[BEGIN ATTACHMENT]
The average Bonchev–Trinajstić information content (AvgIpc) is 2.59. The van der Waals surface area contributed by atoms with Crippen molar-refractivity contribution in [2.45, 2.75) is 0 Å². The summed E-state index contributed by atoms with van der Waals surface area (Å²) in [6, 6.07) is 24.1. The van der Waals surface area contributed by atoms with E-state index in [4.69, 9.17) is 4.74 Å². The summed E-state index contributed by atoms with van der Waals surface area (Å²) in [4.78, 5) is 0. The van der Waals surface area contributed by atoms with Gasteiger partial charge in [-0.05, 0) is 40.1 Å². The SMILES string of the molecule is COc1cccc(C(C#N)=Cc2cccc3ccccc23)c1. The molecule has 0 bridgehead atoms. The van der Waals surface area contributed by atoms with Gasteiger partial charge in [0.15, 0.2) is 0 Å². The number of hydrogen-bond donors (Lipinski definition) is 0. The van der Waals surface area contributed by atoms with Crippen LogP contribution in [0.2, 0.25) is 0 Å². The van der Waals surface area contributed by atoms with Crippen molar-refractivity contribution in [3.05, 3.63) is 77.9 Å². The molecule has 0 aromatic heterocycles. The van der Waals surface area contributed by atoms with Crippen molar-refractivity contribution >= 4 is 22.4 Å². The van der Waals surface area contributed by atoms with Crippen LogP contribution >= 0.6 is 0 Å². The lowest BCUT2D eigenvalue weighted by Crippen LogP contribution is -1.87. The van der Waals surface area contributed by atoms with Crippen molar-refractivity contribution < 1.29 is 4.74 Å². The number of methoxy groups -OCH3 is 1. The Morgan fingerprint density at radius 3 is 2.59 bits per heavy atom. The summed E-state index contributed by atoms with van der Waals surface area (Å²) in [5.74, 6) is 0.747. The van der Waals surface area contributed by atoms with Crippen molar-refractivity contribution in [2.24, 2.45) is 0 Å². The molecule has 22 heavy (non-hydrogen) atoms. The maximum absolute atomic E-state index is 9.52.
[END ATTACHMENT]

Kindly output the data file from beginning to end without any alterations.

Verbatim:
The average Bonchev–Trinajstić information content (AvgIpc) is 2.59. The van der Waals surface area contributed by atoms with Crippen molar-refractivity contribution in [2.45, 2.75) is 0 Å². The summed E-state index contributed by atoms with van der Waals surface area (Å²) in [6, 6.07) is 24.1. The van der Waals surface area contributed by atoms with E-state index in [4.69, 9.17) is 4.74 Å². The summed E-state index contributed by atoms with van der Waals surface area (Å²) in [4.78, 5) is 0. The van der Waals surface area contributed by atoms with Gasteiger partial charge in [-0.05, 0) is 40.1 Å². The SMILES string of the molecule is COc1cccc(C(C#N)=Cc2cccc3ccccc23)c1. The molecule has 0 bridgehead atoms. The van der Waals surface area contributed by atoms with Gasteiger partial charge in [0.15, 0.2) is 0 Å². The number of hydrogen-bond donors (Lipinski definition) is 0. The van der Waals surface area contributed by atoms with Crippen LogP contribution in [0.2, 0.25) is 0 Å². The van der Waals surface area contributed by atoms with Crippen molar-refractivity contribution in [3.05, 3.63) is 77.9 Å². The molecule has 0 aromatic heterocycles. The van der Waals surface area contributed by atoms with Crippen molar-refractivity contribution >= 4 is 22.4 Å². The van der Waals surface area contributed by atoms with Crippen LogP contribution >= 0.6 is 0 Å². The lowest BCUT2D eigenvalue weighted by Crippen LogP contribution is -1.87. The van der Waals surface area contributed by atoms with Crippen molar-refractivity contribution < 1.29 is 4.74 Å². The number of methoxy groups -OCH3 is 1. The Morgan fingerprint density at radius 3 is 2.59 bits per heavy atom. The summed E-state index contributed by atoms with van der Waals surface area (Å²) in [5.74, 6) is 0.747. The van der Waals surface area contributed by atoms with Crippen molar-refractivity contribution in [2.24, 2.45) is 0 Å². The molecule has 22 heavy (non-hydrogen) atoms. The maximum absolute atomic E-state index is 9.52.